4th Quarter 2013
On December 18, 2013, the Federal Reserve announced that beginning in January it would reduce the pace of quantitative easing (QE) asset purchases by $10 billion, to $75 billion per month. The reduction will be evenly split between both US Treasuries and agency mortgage-backed securities. Offsetting this announcement, was a lowering in its forward guidance for the Fed funds rates to a median expectation of 0.75% through the end of 2015, compared to the previous forecast of 1.0%. In addition, the Fed clarified earlier guidance that a 6.5% unemployment rate may trigger a change in monetary policy as a “soft” threshold. The Fed expects a target range for Fed funds below 0.25% would be, “… appropriate well past the time that the unemployment rate falls below 6.5% should inflation expectations remain below 2.5%.” In our view, the Fed’s decision to taper its purchases does not equate to a change in monetary policy.
Indeed, by extending and lowering its forward guidance the Fed is changing its mix of tools, but maintaining its highly accommodative stance toward monetary policy. With expectations through later 2015 for the funds rate being lower, it will be interesting to see if the Fed also lowers its stance on what constitutes a normal (or “longer run”) expectation for a “neutral” Fed funds. We do not anticipate large changes in economic output from this change, nor do we foresee a significant adverse reaction from financial markets. Compared to the broad re-pricing that occurred during the second and third quarters of 2013, the change in interest rates following the announcement was modest, with the U.S. yield curve flattening and credit spreads narrowing. As a whole, we believe this reaction suggests the market anticipated the Fed’s decision to taper, and eventually exit, its asset purchase positively.
The Fund outperformed its Barclays U.S. Aggregate Bond Index benchmark during the quarter and the full year. This was only the third year since 1976 in which the Barclays Aggregate recorded a negative annual total return (1994 and 1999, being the others). US Treasuries declined during the year as the yield on the 10-year US Treasury ended 2013 at 3.03%, up from only 1.76% at the beginning of the year. In this environment, intermediate-term Treasuries benefited from a shorter duration (a measure of sensitivity to moves in interest rates) profile and significantly outperformed long-term Treasuries. Indeed, long-term Treasuries lost more than 12% overall. The US Treasury yield curve, as measured by the difference between the two- and 30-year maturities, increased during the year, ending at its steepest year-end level since 2010.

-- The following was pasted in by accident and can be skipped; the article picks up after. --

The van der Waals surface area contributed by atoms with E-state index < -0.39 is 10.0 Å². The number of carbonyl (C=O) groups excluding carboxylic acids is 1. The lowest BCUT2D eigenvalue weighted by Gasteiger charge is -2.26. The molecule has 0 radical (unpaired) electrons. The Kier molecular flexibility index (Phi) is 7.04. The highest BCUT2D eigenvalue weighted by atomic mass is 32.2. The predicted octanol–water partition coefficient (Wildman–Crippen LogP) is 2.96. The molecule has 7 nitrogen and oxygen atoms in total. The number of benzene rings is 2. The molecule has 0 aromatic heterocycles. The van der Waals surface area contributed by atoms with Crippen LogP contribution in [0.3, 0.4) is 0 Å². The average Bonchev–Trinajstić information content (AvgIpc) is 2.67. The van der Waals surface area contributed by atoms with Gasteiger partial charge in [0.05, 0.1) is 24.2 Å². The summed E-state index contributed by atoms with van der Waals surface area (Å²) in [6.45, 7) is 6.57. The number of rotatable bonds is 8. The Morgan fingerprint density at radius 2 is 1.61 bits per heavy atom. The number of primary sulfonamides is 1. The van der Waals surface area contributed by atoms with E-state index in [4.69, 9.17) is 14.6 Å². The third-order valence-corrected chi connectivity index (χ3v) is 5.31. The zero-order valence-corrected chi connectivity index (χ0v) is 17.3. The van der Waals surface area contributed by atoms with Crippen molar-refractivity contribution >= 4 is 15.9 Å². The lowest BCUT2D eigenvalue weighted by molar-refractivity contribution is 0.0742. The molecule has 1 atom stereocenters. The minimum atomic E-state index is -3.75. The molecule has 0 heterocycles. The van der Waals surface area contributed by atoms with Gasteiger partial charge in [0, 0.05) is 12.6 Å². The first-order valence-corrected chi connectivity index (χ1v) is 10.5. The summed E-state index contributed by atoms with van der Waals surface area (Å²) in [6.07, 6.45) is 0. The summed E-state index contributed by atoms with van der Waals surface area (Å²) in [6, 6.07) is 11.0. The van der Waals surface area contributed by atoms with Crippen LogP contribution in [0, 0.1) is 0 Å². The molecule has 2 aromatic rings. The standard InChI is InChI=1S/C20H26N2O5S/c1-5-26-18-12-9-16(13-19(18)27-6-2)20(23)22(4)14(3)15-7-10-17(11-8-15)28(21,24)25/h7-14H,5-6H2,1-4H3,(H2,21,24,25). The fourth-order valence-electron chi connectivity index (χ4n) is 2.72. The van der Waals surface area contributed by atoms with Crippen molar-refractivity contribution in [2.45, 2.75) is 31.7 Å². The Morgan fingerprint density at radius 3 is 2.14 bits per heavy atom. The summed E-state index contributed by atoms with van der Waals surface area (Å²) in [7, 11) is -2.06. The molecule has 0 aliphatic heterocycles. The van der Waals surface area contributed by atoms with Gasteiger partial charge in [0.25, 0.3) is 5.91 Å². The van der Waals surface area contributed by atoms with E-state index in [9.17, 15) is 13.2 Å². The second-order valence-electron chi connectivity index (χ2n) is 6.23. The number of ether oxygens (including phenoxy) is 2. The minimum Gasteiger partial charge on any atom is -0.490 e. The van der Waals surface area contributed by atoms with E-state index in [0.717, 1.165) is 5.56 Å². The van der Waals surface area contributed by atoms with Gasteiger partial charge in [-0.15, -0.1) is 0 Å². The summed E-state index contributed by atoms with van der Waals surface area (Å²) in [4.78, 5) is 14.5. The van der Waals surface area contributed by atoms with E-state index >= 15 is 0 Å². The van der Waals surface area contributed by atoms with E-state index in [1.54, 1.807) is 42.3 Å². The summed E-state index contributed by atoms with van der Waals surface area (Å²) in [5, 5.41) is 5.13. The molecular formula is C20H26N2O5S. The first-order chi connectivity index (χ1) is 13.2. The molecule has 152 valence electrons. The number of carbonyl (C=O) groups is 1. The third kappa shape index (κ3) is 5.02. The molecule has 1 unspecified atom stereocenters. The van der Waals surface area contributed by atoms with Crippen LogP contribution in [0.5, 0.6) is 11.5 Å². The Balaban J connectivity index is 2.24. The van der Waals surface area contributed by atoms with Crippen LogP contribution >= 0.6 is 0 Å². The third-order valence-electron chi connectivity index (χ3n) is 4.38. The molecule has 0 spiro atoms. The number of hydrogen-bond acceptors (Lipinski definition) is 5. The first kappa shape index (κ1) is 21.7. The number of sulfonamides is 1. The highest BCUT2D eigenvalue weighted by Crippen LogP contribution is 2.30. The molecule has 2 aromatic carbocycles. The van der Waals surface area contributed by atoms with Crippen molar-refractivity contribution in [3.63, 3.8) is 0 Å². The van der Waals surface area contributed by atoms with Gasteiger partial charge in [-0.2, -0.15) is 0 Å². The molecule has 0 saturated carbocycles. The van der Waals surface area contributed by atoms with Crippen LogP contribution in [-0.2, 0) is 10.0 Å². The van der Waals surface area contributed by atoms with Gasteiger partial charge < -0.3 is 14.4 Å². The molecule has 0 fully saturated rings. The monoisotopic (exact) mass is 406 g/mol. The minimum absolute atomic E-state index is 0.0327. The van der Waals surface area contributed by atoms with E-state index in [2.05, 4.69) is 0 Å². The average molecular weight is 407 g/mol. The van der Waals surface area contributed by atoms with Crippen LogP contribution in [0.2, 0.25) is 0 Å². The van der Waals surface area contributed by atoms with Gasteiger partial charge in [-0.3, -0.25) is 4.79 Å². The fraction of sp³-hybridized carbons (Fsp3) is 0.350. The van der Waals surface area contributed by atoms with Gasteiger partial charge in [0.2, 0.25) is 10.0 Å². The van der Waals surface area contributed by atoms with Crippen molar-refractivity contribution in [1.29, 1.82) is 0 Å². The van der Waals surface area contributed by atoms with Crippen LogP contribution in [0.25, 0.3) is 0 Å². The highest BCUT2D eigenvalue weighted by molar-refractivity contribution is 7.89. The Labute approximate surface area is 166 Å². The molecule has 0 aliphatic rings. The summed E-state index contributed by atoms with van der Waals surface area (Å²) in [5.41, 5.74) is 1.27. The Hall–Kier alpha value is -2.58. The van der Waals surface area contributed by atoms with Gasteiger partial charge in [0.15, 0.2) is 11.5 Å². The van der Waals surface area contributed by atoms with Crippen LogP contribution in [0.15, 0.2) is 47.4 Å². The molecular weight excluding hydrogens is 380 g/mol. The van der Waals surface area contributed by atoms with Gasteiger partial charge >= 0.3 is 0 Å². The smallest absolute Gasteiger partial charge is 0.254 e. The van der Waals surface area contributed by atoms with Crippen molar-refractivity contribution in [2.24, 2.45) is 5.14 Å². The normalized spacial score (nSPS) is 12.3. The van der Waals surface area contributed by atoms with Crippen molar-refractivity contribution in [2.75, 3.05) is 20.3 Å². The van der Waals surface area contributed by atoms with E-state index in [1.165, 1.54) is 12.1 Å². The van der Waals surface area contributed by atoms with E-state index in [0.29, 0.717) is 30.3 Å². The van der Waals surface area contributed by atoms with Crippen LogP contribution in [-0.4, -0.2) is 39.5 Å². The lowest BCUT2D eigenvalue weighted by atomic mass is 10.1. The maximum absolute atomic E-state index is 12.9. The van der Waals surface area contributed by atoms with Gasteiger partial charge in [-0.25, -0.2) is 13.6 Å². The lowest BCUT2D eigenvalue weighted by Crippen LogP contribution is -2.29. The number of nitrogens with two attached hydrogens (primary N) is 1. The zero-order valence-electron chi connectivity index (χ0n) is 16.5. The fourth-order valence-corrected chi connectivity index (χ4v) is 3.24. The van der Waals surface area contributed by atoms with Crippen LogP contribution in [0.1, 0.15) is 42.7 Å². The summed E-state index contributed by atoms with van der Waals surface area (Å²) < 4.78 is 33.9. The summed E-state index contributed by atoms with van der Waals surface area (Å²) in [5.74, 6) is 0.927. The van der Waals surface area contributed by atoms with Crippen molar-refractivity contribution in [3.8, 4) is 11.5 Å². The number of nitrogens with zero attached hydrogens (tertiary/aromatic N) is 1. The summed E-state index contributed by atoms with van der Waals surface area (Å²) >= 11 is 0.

The Fund benefitted from sizeable stakes in mortgage-backed securities (MBS) and Corporate bonds, both of which outperformed duration-matched Treasuries. MBS did well as mortgage originations (supply) did not keep pace with the level of purchases made by both investors and the Fed (demand). Intermediate-term Corporates outperformed long-term credits on an absolute basis, but the decline in long spreads exceeded that of intermediate spreads, giving long credits an edge in terms of excess return. Financials were the best performing credit subsector during 2013, on both an absolute and duration-adjusted basis. BBB-rated securities were the best performing quality bucket, outperforming AAA-, AA-, and A-rated securities as investors continued to add to lower-quality spread sectors, which have historically outperformed in a rising interest rate environment.
Given the reemphasis on the Fed’s most traditional policy tool—the Fed funds rate—we anticipate the front-end through the “belly” of the U.S. yield curve will remain steep over the intermediate timeframe. Comparing the flattening yield curve observed after the Fed’s announcement to the shape of the yield curve indicated by the futures market, however, the potential for further flattening of the longer-dated portion of the yield curve is possible, particularly if the Fed’s exit strategy gains credibility.
In this environment, we continue to view the best opportunities as those which are positioned in areas of the yield curve that appear too steep or are being valued too cheaply given our expectations for a modest reaction to tapering. Given the compression in yield spreads through the riskier corridors of fixed income, however, we continue to view investment grade securities as more reasonably valued, and moreover, valued with a better risk/return tradeoff should our expectations change. As we enter 2014, we continue to structure the portfolio along the lines of yield curve expectations and scenarios, rather than targeting specific levels of interest rates. While it may be difficult to foresee a broad decline in interest rates as the Fed changes the recipe, we do not foresee a marked increase across the yield curve.
Taplin, Canida & Habacht (TCH)
Note: Bond funds are subject to interest rate and credit risk similar to individual bonds. As interest rates rise or credit quality suffers, an investor is susceptible to loss of principal.
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